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Spy of Richmond by Jocelyn Green, book review

This week, the

Christian Fiction Blog Alliance

is introducing

Spy of Richmond

River North (March 1, 2015)


Jocelyn Green


Jocelyn Green is a child of God, wife and mom living in Cedar Falls, Iowa. She is also an award-winning journalist, author, editor and blogger. Though she has written nonfiction on a variety of topics, her name is most widely recognized for her ministry to military wives: Faith Deployed. Her passion for the military family was fueled by her own experience as a military wife, and by the dozens of interviews she has conducted with members of the military for her articles and books, Faith Deployed: Daily Encouragement for Military Wives and its sequel, Faith Deployed…Again: More Daily Encouragement for Military Wives. She is also co-author of both Stories of Faith and Courage from the War in Iraq & Afghanistan and Stories of Faith and Courage from the Home Front (forthcoming, May 2012). Her Faith Deployed Web site and Facebook page continue to provide ongoing support, encouragement and resources for military wives worldwide.


Trust none. Risk all.
Richmond, Virginia, 1863. Compelled to atone for the sins of her slaveholding father, Union loyalist Sophie Kent risks everything to help end the war from within the Confederate capital and abolish slavery forever. But she can’t do it alone.
Former slave Bella Jamison sacrifices her freedom to come to Richmond, where her Union soldier husband is imprisoned, and her twin sister still lives in bondage in Sophie’s home. Though it may cost them their lives, they work with Sophie to betray Rebel authorities. Harrison Caldwell, a Northern freelance journalist who escorts Bella to Richmond, infiltrates the War Department as a clerk-but is conscripted to defend the city’s fortifications.

As Sophie’s spy network grows, she walks a tightrope of deception, using her father’s position as newspaper editor and a suitor’s position in the ordnance bureau for the advantage of the Union. One misstep could land her in prison, or worse. Suspicion hounds her until she barely even trusts herself. When her espionage endangers the people she loves, she makes a life-and-death gamble.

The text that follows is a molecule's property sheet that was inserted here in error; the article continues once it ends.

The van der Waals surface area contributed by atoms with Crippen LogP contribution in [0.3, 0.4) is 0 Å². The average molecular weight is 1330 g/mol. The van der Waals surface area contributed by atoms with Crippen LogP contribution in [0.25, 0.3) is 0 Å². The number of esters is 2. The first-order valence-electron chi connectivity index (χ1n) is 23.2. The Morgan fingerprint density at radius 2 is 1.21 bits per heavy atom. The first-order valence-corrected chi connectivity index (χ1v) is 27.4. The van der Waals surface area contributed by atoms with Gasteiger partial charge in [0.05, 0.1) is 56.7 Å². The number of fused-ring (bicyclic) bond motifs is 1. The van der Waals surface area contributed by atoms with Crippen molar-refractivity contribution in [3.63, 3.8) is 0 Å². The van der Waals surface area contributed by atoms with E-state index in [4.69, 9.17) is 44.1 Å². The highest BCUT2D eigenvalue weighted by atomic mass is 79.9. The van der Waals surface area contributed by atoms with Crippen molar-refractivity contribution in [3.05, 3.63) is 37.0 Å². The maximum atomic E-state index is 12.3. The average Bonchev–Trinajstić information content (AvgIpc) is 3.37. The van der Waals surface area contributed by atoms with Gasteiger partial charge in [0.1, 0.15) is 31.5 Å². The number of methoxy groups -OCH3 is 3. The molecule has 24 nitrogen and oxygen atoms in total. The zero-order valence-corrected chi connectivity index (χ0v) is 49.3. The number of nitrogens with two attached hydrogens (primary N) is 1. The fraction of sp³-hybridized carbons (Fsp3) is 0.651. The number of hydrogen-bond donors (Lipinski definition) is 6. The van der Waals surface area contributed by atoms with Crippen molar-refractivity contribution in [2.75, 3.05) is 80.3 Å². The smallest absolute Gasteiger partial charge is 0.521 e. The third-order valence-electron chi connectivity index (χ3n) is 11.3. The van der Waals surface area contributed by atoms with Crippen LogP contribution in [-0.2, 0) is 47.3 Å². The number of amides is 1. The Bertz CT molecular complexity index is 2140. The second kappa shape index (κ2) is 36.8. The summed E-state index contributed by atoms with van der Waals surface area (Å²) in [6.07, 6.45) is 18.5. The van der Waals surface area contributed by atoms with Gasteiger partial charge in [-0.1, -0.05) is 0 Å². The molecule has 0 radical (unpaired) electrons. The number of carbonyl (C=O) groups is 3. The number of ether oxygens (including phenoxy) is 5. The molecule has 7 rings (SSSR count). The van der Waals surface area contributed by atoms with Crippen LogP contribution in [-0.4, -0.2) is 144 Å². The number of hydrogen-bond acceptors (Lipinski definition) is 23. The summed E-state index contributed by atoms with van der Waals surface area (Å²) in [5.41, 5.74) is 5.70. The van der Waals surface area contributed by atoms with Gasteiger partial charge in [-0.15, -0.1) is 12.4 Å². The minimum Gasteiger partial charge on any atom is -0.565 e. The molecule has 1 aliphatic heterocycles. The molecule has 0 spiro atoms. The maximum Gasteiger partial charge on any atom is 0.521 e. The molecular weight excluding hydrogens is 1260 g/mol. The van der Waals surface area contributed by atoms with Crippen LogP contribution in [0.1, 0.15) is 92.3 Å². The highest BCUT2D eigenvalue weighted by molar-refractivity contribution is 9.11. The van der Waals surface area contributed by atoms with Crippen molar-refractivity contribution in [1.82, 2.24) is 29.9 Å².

Will she follow her convictions even though it costs her everything-and everyone-she holds dear?

If you would like to read the first chapter of Spy of Richmond, go HERE.

Disclaimer: I received a copy of this book from the publisher. All opinions expressed are my own.

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“Then Sings My Soul” by Amy K Sorrells, book review

“Then Sings My Soul” by Amy K Sorrells, book review

Nel Stewart returns home following the sudden death of her mother. Although not completely unexpected, as she was in her 80’s, Nel’s mother had not been ill, so the phone call from her father took her by surprise. As she sifts through the memories of returning to her childhood home, she must also deal with her father’s dementia.

This novel switches between the memories of her father in eastern Europe in the early 1900’s and the current times. Nel’s father, Jakob, lived through some very difficult times and because he was a child when he left Europe, some of the memories are shaded by youth.

Jakob’s father had been a stone cutter and jewelry maker for royalty, and he has hoped that this position would save his family. He sent Jakob to America in hopes of saving him and securing a place for the whole family in the future. Jakob passed on his love for the stones to his daughter, Nel.

This is an interesting book with lots of history woven in with more current times and issues. If you are interested in stones or European history, this is a book you will enjoy.

Disclaimer: I received a copy of this book from the publisher, David C Cook. All opinions expressed are my own.

This week, the

Christian Fiction Blog Alliance

is introducing

Then Sings My Soul

David C. Cook (March 1, 2015)


Amy Sorrells